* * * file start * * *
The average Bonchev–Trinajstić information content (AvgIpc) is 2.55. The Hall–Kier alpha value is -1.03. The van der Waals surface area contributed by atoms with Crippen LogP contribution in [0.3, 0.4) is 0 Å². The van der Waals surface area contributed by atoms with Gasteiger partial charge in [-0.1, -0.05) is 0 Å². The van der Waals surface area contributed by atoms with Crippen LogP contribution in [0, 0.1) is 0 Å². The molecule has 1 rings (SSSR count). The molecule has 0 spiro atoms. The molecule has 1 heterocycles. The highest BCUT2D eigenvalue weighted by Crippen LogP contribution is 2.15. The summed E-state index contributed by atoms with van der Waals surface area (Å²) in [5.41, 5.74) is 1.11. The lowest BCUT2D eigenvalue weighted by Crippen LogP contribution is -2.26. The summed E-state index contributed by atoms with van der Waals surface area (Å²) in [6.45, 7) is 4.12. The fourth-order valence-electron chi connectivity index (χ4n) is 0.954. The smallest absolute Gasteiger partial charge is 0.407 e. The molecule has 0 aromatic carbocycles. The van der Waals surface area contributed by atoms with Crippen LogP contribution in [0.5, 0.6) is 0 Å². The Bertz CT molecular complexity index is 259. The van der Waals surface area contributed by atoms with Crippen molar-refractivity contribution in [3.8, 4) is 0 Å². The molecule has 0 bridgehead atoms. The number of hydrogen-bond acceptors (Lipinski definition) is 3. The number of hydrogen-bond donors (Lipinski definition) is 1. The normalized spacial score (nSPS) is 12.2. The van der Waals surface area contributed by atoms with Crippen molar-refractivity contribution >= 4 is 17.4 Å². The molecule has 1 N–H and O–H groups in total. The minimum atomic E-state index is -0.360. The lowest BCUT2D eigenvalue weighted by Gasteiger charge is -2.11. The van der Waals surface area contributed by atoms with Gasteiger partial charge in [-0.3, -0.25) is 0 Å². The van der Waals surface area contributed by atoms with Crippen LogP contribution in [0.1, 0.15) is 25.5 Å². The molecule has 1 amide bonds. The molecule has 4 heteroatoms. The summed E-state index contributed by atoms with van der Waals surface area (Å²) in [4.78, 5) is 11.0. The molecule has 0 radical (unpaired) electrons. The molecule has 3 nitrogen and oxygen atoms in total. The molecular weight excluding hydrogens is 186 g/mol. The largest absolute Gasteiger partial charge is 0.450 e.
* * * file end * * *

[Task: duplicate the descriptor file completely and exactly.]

The average Bonchev–Trinajstić information content (AvgIpc) is 2.55. The Hall–Kier alpha value is -1.03. The van der Waals surface area contributed by atoms with Crippen LogP contribution in [0.3, 0.4) is 0 Å². The van der Waals surface area contributed by atoms with Gasteiger partial charge in [-0.1, -0.05) is 0 Å². The van der Waals surface area contributed by atoms with Crippen LogP contribution in [0, 0.1) is 0 Å². The molecule has 1 rings (SSSR count). The molecule has 0 spiro atoms. The molecule has 1 heterocycles. The highest BCUT2D eigenvalue weighted by Crippen LogP contribution is 2.15. The summed E-state index contributed by atoms with van der Waals surface area (Å²) in [5.41, 5.74) is 1.11. The lowest BCUT2D eigenvalue weighted by Crippen LogP contribution is -2.26. The summed E-state index contributed by atoms with van der Waals surface area (Å²) in [6.45, 7) is 4.12. The fourth-order valence-electron chi connectivity index (χ4n) is 0.954. The smallest absolute Gasteiger partial charge is 0.407 e. The molecule has 0 aromatic carbocycles. The van der Waals surface area contributed by atoms with Crippen LogP contribution in [0.5, 0.6) is 0 Å². The Bertz CT molecular complexity index is 259. The van der Waals surface area contributed by atoms with Crippen molar-refractivity contribution in [3.8, 4) is 0 Å². The molecule has 0 bridgehead atoms. The number of hydrogen-bond acceptors (Lipinski definition) is 3. The number of hydrogen-bond donors (Lipinski definition) is 1. The normalized spacial score (nSPS) is 12.2. The van der Waals surface area contributed by atoms with Crippen molar-refractivity contribution >= 4 is 17.4 Å². The molecule has 1 N–H and O–H groups in total. The minimum atomic E-state index is -0.360. The lowest BCUT2D eigenvalue weighted by Gasteiger charge is -2.11. The van der Waals surface area contributed by atoms with Gasteiger partial charge in [-0.3, -0.25) is 0 Å². The van der Waals surface area contributed by atoms with Crippen LogP contribution in [0.1, 0.15) is 25.5 Å². The molecule has 1 amide bonds. The molecule has 4 heteroatoms. The summed E-state index contributed by atoms with van der Waals surface area (Å²) in [4.78, 5) is 11.0. The molecule has 0 radical (unpaired) electrons. The molecule has 3 nitrogen and oxygen atoms in total. The molecular weight excluding hydrogens is 186 g/mol. The largest absolute Gasteiger partial charge is 0.450 e.